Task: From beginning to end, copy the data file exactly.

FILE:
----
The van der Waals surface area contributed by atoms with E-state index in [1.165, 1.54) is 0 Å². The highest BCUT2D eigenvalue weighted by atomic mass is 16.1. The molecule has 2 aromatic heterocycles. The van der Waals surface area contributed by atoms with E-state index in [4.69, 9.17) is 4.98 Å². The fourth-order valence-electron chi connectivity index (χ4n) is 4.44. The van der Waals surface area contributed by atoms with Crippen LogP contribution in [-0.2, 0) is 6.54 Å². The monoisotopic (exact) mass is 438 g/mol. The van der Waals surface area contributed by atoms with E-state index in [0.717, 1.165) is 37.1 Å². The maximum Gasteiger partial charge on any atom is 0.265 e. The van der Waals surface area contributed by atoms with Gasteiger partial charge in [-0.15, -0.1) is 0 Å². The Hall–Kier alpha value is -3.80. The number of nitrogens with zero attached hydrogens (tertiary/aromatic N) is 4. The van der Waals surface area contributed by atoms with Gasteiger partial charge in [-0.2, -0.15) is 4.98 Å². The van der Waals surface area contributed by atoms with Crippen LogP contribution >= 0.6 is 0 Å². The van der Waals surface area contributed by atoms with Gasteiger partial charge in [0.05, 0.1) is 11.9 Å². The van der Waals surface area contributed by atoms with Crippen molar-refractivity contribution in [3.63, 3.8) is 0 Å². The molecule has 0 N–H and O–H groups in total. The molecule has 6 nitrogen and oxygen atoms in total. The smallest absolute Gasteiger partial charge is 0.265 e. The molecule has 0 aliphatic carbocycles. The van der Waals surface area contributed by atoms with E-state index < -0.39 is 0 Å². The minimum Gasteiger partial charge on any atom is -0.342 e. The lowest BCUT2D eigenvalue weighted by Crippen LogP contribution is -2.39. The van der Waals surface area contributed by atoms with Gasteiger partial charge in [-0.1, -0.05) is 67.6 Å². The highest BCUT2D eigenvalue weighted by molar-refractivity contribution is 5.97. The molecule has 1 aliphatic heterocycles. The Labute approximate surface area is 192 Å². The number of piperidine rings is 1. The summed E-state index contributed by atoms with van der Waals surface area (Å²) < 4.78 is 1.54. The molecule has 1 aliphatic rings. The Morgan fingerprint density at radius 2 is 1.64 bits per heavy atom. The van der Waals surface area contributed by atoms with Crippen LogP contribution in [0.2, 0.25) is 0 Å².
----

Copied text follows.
The van der Waals surface area contributed by atoms with E-state index in [1.165, 1.54) is 0 Å². The highest BCUT2D eigenvalue weighted by atomic mass is 16.1. The molecule has 2 aromatic heterocycles. The van der Waals surface area contributed by atoms with E-state index in [4.69, 9.17) is 4.98 Å². The fourth-order valence-electron chi connectivity index (χ4n) is 4.44. The van der Waals surface area contributed by atoms with Crippen LogP contribution in [-0.2, 0) is 6.54 Å². The monoisotopic (exact) mass is 438 g/mol. The van der Waals surface area contributed by atoms with E-state index in [0.717, 1.165) is 37.1 Å². The maximum Gasteiger partial charge on any atom is 0.265 e. The van der Waals surface area contributed by atoms with Gasteiger partial charge in [-0.15, -0.1) is 0 Å². The Hall–Kier alpha value is -3.80. The number of nitrogens with zero attached hydrogens (tertiary/aromatic N) is 4. The van der Waals surface area contributed by atoms with Gasteiger partial charge in [-0.2, -0.15) is 4.98 Å². The van der Waals surface area contributed by atoms with Crippen LogP contribution >= 0.6 is 0 Å². The van der Waals surface area contributed by atoms with Gasteiger partial charge in [0.05, 0.1) is 11.9 Å². The van der Waals surface area contributed by atoms with Crippen molar-refractivity contribution in [3.63, 3.8) is 0 Å². The molecule has 0 N–H and O–H groups in total. The molecule has 6 nitrogen and oxygen atoms in total. The smallest absolute Gasteiger partial charge is 0.265 e. The molecule has 0 aliphatic carbocycles. The van der Waals surface area contributed by atoms with E-state index < -0.39 is 0 Å². The minimum Gasteiger partial charge on any atom is -0.342 e. The lowest BCUT2D eigenvalue weighted by Crippen LogP contribution is -2.39. The van der Waals surface area contributed by atoms with Gasteiger partial charge in [-0.1, -0.05) is 67.6 Å². The highest BCUT2D eigenvalue weighted by molar-refractivity contribution is 5.97. The molecule has 1 aliphatic heterocycles. The Labute approximate surface area is 192 Å². The number of piperidine rings is 1. The summed E-state index contributed by atoms with van der Waals surface area (Å²) < 4.78 is 1.54. The molecule has 1 aliphatic rings. The Morgan fingerprint density at radius 2 is 1.64 bits per heavy atom. The van der Waals surface area contributed by atoms with Crippen LogP contribution in [0.2, 0.25) is 0 Å².